4.11 Intimate Partner Violence

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Domestic abuse, also known as domestic violence, intimate partner abuse, and intimate partner violence, is defined as a pattern of behaviour in an intimate relationship that is used to gain or maintain power and control over one’s intimate partner. Abuse is physical, sexual, emotional, economic or psychological actions or threats of actions that influence another person. This includes any behaviours that frighten, intimidate, terrorize, manipulate, hurt, humiliate, blame, injure, or wound. Domestic abuse can happen to anyone of any race, age, sexual orientation, religion, or gender, including transgender. It can occur within a range of relationships, including couples who are married, living together or dating. Domestic abuse affects people of all socioeconomic backgrounds and education levels (“Domestic Abuse,” n.d.; Jonson-Reid & Drake, 2018, p. 101).

Signs that a person may be abusive to their partner include: 

  • Uses coercion and threats
  • Uses intimidation
  • Uses economic abuse
  • Uses male privilege, treats her like a servant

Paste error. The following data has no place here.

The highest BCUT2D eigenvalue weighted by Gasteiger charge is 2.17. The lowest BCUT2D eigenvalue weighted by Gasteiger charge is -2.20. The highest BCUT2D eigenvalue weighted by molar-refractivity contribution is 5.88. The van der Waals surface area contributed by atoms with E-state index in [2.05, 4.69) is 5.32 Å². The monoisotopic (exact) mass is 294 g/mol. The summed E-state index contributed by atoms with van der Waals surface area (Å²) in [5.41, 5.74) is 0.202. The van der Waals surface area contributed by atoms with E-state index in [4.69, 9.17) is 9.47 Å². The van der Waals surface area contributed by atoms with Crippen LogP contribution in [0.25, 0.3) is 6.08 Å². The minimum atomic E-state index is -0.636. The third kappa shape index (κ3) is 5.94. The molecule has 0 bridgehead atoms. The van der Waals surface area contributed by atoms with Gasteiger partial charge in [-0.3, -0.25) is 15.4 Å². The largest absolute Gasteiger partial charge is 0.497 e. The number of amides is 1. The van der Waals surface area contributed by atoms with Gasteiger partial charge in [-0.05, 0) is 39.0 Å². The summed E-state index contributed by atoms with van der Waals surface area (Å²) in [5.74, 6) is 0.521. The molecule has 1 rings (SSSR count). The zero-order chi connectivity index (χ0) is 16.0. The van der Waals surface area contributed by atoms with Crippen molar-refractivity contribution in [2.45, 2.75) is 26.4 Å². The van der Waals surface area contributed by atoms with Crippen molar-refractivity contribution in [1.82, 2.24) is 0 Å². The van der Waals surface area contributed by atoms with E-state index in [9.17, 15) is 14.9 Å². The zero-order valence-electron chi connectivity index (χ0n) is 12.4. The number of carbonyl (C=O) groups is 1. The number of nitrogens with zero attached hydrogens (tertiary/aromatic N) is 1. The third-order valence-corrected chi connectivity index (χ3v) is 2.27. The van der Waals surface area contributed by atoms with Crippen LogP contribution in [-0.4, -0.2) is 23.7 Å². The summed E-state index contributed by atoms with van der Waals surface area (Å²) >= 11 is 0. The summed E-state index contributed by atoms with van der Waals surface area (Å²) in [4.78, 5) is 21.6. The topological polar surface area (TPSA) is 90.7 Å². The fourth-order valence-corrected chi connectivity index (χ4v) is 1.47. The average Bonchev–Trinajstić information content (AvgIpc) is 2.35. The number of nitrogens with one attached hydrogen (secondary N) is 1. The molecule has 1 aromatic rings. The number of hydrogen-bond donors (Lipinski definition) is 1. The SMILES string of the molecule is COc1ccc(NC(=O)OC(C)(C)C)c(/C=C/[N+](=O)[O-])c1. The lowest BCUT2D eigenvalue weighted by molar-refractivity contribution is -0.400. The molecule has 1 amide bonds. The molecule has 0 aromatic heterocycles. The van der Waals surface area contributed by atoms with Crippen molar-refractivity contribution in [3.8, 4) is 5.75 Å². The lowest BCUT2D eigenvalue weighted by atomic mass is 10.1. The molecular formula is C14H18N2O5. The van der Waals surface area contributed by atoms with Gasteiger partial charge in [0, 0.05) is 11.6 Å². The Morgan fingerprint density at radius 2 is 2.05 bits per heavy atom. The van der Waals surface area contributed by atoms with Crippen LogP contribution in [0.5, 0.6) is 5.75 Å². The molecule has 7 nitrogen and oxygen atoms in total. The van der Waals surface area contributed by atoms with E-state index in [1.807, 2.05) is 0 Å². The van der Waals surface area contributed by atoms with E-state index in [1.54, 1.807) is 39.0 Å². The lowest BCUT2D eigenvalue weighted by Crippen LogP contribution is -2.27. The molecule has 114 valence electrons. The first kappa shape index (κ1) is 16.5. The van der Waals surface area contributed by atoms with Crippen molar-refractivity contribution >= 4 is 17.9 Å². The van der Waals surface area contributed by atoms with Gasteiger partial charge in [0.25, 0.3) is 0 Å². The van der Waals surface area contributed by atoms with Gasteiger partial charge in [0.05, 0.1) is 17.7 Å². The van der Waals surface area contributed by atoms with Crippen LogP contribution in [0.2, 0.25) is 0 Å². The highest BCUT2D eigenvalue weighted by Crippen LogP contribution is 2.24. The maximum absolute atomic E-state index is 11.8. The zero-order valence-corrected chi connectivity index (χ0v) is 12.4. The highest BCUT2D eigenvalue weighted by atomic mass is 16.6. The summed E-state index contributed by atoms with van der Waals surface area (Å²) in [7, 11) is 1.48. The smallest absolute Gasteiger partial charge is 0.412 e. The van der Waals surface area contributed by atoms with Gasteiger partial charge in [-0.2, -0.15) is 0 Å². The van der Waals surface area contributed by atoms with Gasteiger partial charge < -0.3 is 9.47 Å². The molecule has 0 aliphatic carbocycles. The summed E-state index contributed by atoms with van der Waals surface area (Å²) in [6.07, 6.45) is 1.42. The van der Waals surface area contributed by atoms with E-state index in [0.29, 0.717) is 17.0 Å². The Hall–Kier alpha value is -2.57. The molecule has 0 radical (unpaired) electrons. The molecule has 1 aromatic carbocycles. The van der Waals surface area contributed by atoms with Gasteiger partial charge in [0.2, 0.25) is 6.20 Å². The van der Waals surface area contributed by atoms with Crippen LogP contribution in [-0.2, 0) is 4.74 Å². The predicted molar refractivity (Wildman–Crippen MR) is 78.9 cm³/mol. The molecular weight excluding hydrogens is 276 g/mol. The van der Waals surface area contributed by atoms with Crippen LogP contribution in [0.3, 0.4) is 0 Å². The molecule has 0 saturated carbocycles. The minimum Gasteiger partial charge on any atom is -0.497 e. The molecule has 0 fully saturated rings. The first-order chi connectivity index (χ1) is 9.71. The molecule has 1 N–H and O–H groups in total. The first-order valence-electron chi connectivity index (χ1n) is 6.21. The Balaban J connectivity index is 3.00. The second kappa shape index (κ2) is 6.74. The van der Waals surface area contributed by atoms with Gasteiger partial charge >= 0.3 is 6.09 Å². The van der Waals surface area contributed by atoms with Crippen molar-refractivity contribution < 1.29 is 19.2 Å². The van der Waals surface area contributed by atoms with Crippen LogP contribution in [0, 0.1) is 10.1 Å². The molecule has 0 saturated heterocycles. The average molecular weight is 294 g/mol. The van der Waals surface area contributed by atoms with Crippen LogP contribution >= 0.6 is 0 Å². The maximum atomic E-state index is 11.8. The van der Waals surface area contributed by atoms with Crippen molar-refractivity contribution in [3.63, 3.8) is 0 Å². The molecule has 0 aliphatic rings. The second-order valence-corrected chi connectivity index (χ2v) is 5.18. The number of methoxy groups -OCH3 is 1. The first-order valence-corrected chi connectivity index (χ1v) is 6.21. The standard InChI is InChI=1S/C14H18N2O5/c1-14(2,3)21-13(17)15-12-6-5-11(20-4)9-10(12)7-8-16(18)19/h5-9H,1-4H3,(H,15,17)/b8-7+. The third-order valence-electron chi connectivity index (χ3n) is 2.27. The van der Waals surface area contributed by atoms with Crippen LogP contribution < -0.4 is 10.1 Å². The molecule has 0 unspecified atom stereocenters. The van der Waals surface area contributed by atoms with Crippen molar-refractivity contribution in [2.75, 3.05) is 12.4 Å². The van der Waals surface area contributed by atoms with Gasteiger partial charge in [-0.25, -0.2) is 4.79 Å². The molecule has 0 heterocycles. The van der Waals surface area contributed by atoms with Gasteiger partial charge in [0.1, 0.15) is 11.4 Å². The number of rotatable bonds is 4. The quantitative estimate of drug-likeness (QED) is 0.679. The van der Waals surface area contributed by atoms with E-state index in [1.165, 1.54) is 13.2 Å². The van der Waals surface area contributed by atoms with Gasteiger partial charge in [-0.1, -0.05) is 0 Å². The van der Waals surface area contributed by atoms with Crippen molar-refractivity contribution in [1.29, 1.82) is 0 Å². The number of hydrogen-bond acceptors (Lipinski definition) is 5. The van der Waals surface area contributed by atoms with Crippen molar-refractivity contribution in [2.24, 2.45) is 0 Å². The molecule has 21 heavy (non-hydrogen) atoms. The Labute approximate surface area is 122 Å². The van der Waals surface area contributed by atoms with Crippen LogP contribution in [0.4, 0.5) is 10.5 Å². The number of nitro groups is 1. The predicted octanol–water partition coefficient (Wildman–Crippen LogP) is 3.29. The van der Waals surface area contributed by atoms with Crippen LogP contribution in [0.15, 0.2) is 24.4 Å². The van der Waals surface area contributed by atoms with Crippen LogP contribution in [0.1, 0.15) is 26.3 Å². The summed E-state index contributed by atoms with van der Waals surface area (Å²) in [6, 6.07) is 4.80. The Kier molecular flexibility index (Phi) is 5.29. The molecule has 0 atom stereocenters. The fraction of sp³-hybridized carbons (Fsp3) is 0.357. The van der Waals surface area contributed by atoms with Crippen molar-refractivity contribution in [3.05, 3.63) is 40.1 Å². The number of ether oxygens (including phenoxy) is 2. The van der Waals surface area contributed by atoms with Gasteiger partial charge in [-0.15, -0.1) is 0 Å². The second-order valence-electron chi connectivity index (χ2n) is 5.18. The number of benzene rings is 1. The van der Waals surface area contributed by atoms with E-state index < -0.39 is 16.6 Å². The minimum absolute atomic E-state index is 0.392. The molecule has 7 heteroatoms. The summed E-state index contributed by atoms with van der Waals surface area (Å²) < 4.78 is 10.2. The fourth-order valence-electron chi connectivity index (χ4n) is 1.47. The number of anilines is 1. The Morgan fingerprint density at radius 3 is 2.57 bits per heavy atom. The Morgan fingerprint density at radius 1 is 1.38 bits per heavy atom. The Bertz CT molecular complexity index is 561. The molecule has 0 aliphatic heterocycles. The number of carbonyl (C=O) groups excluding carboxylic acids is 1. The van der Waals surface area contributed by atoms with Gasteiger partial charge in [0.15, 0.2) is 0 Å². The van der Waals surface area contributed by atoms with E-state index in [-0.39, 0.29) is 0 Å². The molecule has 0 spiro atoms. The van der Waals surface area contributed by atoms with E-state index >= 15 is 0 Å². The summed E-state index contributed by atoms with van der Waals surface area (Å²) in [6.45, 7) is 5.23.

• Controls finances, makes all the “big” decisions
  • Uses emotional abuse
  • Uses isolation, controls what you do, who you see, talk to, where you go
  • Is jealous
  • Justifies actions
  • Does not take responsibility for their behaviour
  • Minimizes, denies and blames others for their behaviour
  • Uses the children to abuse partner
  • Threatens to take children away
  • Uses children to harass or relay messages
  • Abuses pets
  • Abuses children
  • Abuses property
  • Makes others think they are crazy (“Domestic Abuse,” n.d)


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Child Maltreatment: An Introductory Guide With Case Studies Copyright © 2023 by Susan Loosley and Jen Johnson is licensed under a Creative Commons Attribution-NonCommercial-ShareAlike 4.0 International License, except where otherwise noted.

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